Why traditional “environmentalism” falls short
If you are reading this page, the chances are good that you consider yourself an environmentalist. You want to protect the environment for future generations just like we do. It is easy to be against pollution and environmental degradation but the question is, what are you for?
Mainstream environmental groups have grown large as alliances of people who want to protect the environment at all costs, and so are effectively against everything — they protest mining, strip mining, fracking, drilling, damming, large construction projects, the laying of pipelines and power transmission lines in fragile habitats, and they especially protest nuclear power. Yet they are not saying that people should deprive themselves of light, heat, television, streaming video-on-demand, vacations, traveling by car or planes or any of the other things all these sources of power provide us with.
While it is easy to ally with others who say “No” to the environmental affronts of continued industrialization, they have yet to figure out how to provide all of the energy that enables a sufficiently high standard of living without saying “Yes” to something. This is extremely unrealistic. As a result, the mainstream environmental movement has been politically sidelined, dismissed by industry as “anti-business” and even excluded from serious policy discussions because, if they were listened to, nearly all economic activity would grind to a halt.
In an odd way, this is okay with the mainstream environmental groups because they only raise funding from donors when there is clear environmental damage and crises. They do not raise funds when problems get solved. In fact, environmental groups’ only obligation to their donors is to be effective at raising the alarm and protesting things; they are beloved for their passion and idealism: they are not even expected to solve real world problems such as how to provide ample power to the world with the least damage.
Which explains why it has been so easy for fossil fuels to run the table — because in fact humanity demands electricity, heat and power all the time. As much as a billion and a half people still don’t have adequate levels of power to lift them out of poverty. Yet groups like Greenpeace have proposed “climate action plans” projecting decreases in global energy demand by as much as 44% (even with additions of several billion people), showing how little environmentalists care about the under-developed nations. This leaves the fossil fuel industry as the only group whose business is to ensure that people have the energy they want.
Ecomodernists are trying to change that. They are environmentalists who want to protect the environment but also want to be brutally realistic about providing for human needs. These are people who come from think tanks, funded not by polar bear appeals but by foundations which are motivated to solve complex problems. Ecomodernism is the name given to environmentally-informed sets of policies that endeavor to find solutions that strive to optimize both sets of priorities. They realize, as Steven Pinker recently noted, that:
Industrialization has been good for humanity. It has fed billions, doubled lifespans, slashed extreme poverty, and, by replacing muscle with machinery, made it easier to end slavery, emancipate women, and educate children. It has allowed people to read at night, live where they want, stay warm in winter, see the world, and multiply human contact. Any costs in pollution and habitat loss have to be weighed against these gifts.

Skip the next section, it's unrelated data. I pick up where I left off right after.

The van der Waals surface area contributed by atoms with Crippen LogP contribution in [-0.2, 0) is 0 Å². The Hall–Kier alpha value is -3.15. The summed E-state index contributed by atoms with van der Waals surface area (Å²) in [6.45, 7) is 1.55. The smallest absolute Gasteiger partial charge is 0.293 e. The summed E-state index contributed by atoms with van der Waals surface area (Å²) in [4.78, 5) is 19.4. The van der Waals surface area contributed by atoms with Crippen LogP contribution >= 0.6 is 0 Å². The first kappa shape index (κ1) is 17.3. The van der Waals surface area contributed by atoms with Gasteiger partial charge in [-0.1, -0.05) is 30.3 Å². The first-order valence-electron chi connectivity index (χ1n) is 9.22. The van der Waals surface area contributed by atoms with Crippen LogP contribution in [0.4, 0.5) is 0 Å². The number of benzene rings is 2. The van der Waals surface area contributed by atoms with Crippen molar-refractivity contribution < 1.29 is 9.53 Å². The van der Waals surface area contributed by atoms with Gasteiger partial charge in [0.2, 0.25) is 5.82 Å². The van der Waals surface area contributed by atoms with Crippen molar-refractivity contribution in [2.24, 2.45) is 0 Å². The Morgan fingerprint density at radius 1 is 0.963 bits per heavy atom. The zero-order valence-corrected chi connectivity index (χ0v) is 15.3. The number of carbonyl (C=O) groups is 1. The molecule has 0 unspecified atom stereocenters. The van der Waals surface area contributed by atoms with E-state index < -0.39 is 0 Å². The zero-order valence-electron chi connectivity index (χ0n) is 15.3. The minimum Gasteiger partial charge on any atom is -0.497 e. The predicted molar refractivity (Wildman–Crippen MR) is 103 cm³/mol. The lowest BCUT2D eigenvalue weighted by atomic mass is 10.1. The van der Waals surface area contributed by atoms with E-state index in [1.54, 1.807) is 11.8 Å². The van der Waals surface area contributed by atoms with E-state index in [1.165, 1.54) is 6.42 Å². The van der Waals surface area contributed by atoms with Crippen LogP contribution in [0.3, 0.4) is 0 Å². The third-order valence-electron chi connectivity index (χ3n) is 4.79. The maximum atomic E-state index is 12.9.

Accordingly, ecomodernists, as originally defined by “The Ecomodernist Manifesto” try to find the best way to enable modern life with the least impacts to the environment, and then to use technology to solve the problems associated with those impacts. These are difficult priorities to balance and require strict respect for science and facts in order to come to the best solution with the least loss. All forms of energy have advantages and disadvantages, not one is a perfect solution. Yet among the available technological solutions that exist for powering society’s needs, one stands out. Nuclear power — using energy dense “fuel,” scalable reactors which operate 95% of the time, small ecologic and built footprint, and near zero carbon emissions — has proven to be best for a power-hungry world.
Which is not to say that nuclear does not have problems that need solving. This relative assessment necessarily includes looking realistically at the disadvantages of nuclear power — the true risks rather than the exaggerations — and optimizing solutions for these. Some see historical mistakes as the basis for nuclear’s current unpopularity; many believe that, while the risks are manageable, it is past time for nuclear power to be updated for the 21st century. This, then, is the allure of advanced nuclear, which are updated reactor designs that solve for the problems of traditional light water reactors: they can minimize and/or burn radioactive waste; they can run off of thorium and other non-bomb-grade elements and eliminate “proliferation” risk; they can be sized according to distributed energy needs and be more cost effective; they can divert power to alternative purposes such as industrial heat, water purification and carbon draw-down; and they can be fail-safe without water cooling.
We cannot explain Ecomodernism better than Steven Pinker has done in his recent essay “Enlightenment Environmentalism: The Case for Ecomodernism” or by the think tank The Breakthrough Institute, where Ted Nordhaus and Michael Shellenberger (who is now running for Governor of California) originally developed these ideas, so we invite you click on the links that we have included here to read more.